Journal of Religion and Film

Cinema and Theology: The Case
of
Heaven Over the Marshes
by André Bazin

(Translated and edited by Bert Cardullo)



Vol. 6, No. 2 October 2002

 Cinema and Theology:  The Case
of
Heaven Over the Marshes
by André Bazin

(Translated and edited by Bert Cardullo)

Abstract

André Bazins impact, as theorist and critic, is widely considered to be greater than that of any single director, actor, or producer, despite his early death (at only 40) of leukemia in 1958.  He is credited with almost single-handedly establishing the study of film as an accepted intellectual pursuit, as well as with being the spiritual father of the French New Wave.  In 1951 Bazin co-founded and became editor-in-chief of Cahiers  du cinéma, the single most influential critical periodical in the history of the cinema.  Bazin can also be considered the principal instigator of the equally influential auteur theory: the idea that, since film is an art form, the director of a movie must be perceived as the chief creator of its unique cinematic style. In this review-essay, Bazin reveals that he was also the most religious of film critics and theorists.  He is fundamentally holistic in his Catholicism, however, not remotely doctrinal.  Spiritual sensitivity and its enablement through cinema are central to Bazins view of film as obligated to God, to honor Gods universe by rendering its reality and, by means of its reality, its mystery.  Thus Bazin believes that Augusto Geninas Heaven over the Marshes (1949) is a good Catholic film Precisely because it rejects religious ornament and the supernatural element of traditional hagiographies, in favor of creating a phenomenology of sainthood.  Genina, that is, looks at sainthood from the outside, as the ambiguous yet tangible manifestation of a spiritual reality that is absolutely impossible to prove.  Hence Heaven over the Marshes confers sainthood on the murdered Maria Goretti not a priori, like most cinematic hagiographies, but only after the fact.

Article

[1] The history of religious themes on the screen sufficiently reveals the temptations one must resist in order to meet simultaneously the requirements of cinematic art and of truly religious experience.  Everything that is exterior, ornamental, liturgical, sacramental, hagiographic, and miraculous in the everyday observance, doctrine, and practice of Catholicism does indeed show specific affinities with the cinema considered as a formidable iconography.  But these affinities, which have made for the success of countless films, are also the source of the religious insignificance of most of them.  Almost everything that is good in this domain was created not by the exploitation of these patent affinities, but rather by working against them:  by the psychological and moral deepening of the religious factor as well as by the renunciation of the physical representation of the supernatural and of grace.1  As for "mysteries," the cinema has been able to evoke only those of Paris and New York.  Were still waiting for it to deal with those of the Middle Ages.  To make a long story short, it seems that, although the austereness of the Protestant sensibility is not indispensable to the making of a good Catholic film, it can nevertheless be a real advantage.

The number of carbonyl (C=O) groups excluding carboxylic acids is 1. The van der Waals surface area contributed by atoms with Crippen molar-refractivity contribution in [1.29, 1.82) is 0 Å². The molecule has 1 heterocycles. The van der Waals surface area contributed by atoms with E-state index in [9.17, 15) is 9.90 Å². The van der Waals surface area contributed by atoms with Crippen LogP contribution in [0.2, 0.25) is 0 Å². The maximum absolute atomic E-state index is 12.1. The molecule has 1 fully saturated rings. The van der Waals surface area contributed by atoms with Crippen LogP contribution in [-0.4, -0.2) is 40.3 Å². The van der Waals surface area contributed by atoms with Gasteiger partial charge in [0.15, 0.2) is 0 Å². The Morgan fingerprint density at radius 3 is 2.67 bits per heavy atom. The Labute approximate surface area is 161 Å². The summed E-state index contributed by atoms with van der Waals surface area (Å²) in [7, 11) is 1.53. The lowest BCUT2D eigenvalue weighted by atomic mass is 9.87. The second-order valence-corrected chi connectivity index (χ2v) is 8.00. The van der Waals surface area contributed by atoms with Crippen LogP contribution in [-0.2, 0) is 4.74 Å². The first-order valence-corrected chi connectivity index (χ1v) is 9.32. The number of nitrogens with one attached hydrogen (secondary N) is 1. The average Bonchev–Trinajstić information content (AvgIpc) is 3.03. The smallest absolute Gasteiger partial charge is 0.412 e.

[2] All the more so, given the fact that the cinema has always been interested in God.  The Gospel and The Acts of the Apostles were the first best-sellers on the screen, and the Passions of Christ were hits in France as well as America.2 At the same time in Italy, the Rome of the first Christians provided filmmakers with subjects that required gigantic crowd scenes, which were later seized upon by Hollywood and are still present today in films like Fabiola (1948; dir. Alessandro Blasetti) and Quo Vadis? (1951; dir. Mervyn LeRoy).3 This immense catechism-in-pictures was concerned above all with the most spectacular aspects of the history of Christianity.  These films were simply amplified variations on the Stations of the Cross or on the Musée Grévin.4

[3] There is also a second category of religious movie, built upon a principle that perhaps represents an advance on Stations-of-the-Cross films.  Im talking here about the priests or nuns story.  I have to check this point, but I think we owe the international vulgarization of this type of film to America.  The Catholic minority in Hollywood, whose influence is great, found in the cinema a remarkable tool for propaganda.  The myth of the "cool" priest who loves sports and jazz easily overshadows the austere reality of the Protestant pastor with a large family.  Bing Crosby in a cassock turned out to be irresistible (in Going My Way [1944; dir. Leo McCarey] and The Bells of St. Marys {1945; dir. Leo McCarey]).  I myself preferred Spencer Tracy in Boys Town (1938; dir. Norman Taurog) and the ex-gangster priest (Pat OBrien) in Angels with Dirty Faces (1938; dir. Michael Curtiz):  Hollywood decadence!  The same trend has not taken hold in France, where we have suppressed the typically Gallic tradition of the ribald monk and the red-nosed priest.  Thank God, our cinema has remained relatively free of this new trend, and even if we have had to put up with My Priest Among the Rich (1952; dir. Henri Diamant-Gerger) and The Scandals of Clochemerle (1947; dir. Pierre Chenal), at least we have done so with an embarrassed smile.